$1,300 and access to fibers, metals, and a mixed-use studio, as well as access to the museum collections, special
exhibitions, educational loan collection, and library.
Participating artists will may act as jurors for the next
years selections.

[Fine Print]: For the duration of the residency, artists are considered museum staff and must abide by staff hours of 9
a.m. – 5 p.m.


Atlantic Center for the Arts
Who: Emerging to mid-career artists
When: Three weeks
Where: New Smyrna Beach, Florida
Notable Master Alums: Radcliffe Bailey, Will Cotton, Rineke
Dijkstra, Mark Dion, Carsten Nicolai, Rob Pruitt, James
Siena, Thomas Struth

A mentoring program that pairs notable master artists with
chosen associate artists to work closely for two hours a
day, five days a week, with 24-hour access to studios and
equipment. Since residencies are not product-driven, time
can be spent on previously existing or new projects.

[Fine Print]: $850 non-refundable residency fee, $25
application fee, provided partial financial aid based on
available funds.


Bemis Center for Contemporary Art
Who: Non-student artists
When: Residencies last between six weeks and three months.
Where: Omaha, Nebraska

Omaha might not be an internationally recognized arts
destination (yet!), but the artist-run Bemis Center
Residency sweetens the pot with a generous and flexible
package to artists: a palatial live/work studio housed in a
refurbished warehouse, a $750 monthly stipend, and access to on-site facilities.

[Fine Print]: $40 application fee. Bemis fellows are obliged to present a 20-minute presentation or performance of their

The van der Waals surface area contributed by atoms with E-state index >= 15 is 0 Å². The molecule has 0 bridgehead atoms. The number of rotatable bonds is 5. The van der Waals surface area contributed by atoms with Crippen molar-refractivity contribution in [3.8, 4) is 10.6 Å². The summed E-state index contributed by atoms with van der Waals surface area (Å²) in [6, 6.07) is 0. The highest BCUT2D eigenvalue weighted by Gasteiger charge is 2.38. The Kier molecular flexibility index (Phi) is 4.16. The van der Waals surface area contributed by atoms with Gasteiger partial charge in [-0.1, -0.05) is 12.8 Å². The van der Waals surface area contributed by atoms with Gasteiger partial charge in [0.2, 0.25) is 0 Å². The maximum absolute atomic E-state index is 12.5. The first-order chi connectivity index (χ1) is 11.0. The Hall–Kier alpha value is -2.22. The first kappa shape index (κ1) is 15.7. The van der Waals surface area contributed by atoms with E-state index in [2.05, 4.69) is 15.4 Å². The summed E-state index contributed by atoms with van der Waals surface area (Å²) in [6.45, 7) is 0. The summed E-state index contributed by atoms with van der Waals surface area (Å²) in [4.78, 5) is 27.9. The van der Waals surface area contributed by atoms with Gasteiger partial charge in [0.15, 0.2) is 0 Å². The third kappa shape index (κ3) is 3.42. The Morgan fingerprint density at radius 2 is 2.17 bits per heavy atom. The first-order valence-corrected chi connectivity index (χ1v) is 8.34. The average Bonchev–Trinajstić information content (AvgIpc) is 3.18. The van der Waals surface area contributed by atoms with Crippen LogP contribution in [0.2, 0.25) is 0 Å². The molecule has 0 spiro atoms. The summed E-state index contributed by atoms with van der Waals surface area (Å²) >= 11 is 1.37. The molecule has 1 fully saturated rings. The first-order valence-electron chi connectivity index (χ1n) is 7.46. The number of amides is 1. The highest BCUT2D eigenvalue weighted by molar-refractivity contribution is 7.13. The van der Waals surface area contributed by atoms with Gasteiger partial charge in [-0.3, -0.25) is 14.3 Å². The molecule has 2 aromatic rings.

work. At the end of the residency, artists are also asked to donate an artwork that represents their experience at the


Chinati Foundation
Who: Emerging to established artists of any age, background, and discipline
When: The dates and duration of the residency are flexible, but usually last between two and three months.
Where: Marfa, Texas
Notable Alums: Christoper Wool, Rita Ackermann, Ellen
Altfest, Steve Roden, Mark Flood, Adam Helms, Charline von
Heyl, Matthew Day Jackson

Founded by Donald Judd in 1979, the Chinati Foundation
provides resident artists a furnished apartment on the
museum’s grounds, a private studio in the sleepy town of
Marfa, and a stipend of $1,000 to pursue their self-directed projects. Resident artists also have unlimited access to the museums collection and archive. A museum exhibition of
the artists work takes place at the end of the residency.

[Fine Print]: Check under the bed for rattlesnakes and


The Edward F. Albee Foundation
Who: Emerging writers, visual artists, and musicians
When: Any four and six week period between the middle of May and the middle of October
Where: Montauk, New York

Founded in 1967 by dramatist Edward Albee, the eponymous
foundation maintains the William Flanagan Memorial Creative
Persons Center. Commonly known as “The Barn,” the center is
a modest communal environment for writers, painters,
sculptors, and composers. Visual artists are provided a
studio space in addition to a bedroom.

[Fine Print]: The foundation offers no stipend. Residents
must provide for their food, travel, and miscellaneous
expenses. Its a two-mile walk to the beach.


Who: Emerging artists with a new media focus or collectives
with up to three members
When: Five-month residency; Eleven-month fellowship
Where: New York, New York
Notable Alums: Cory Arcangel, Sanford Biggers, Scott
Patterson, Marina Zurkow, Rashaad Newsome

Either individually or as a collective, residents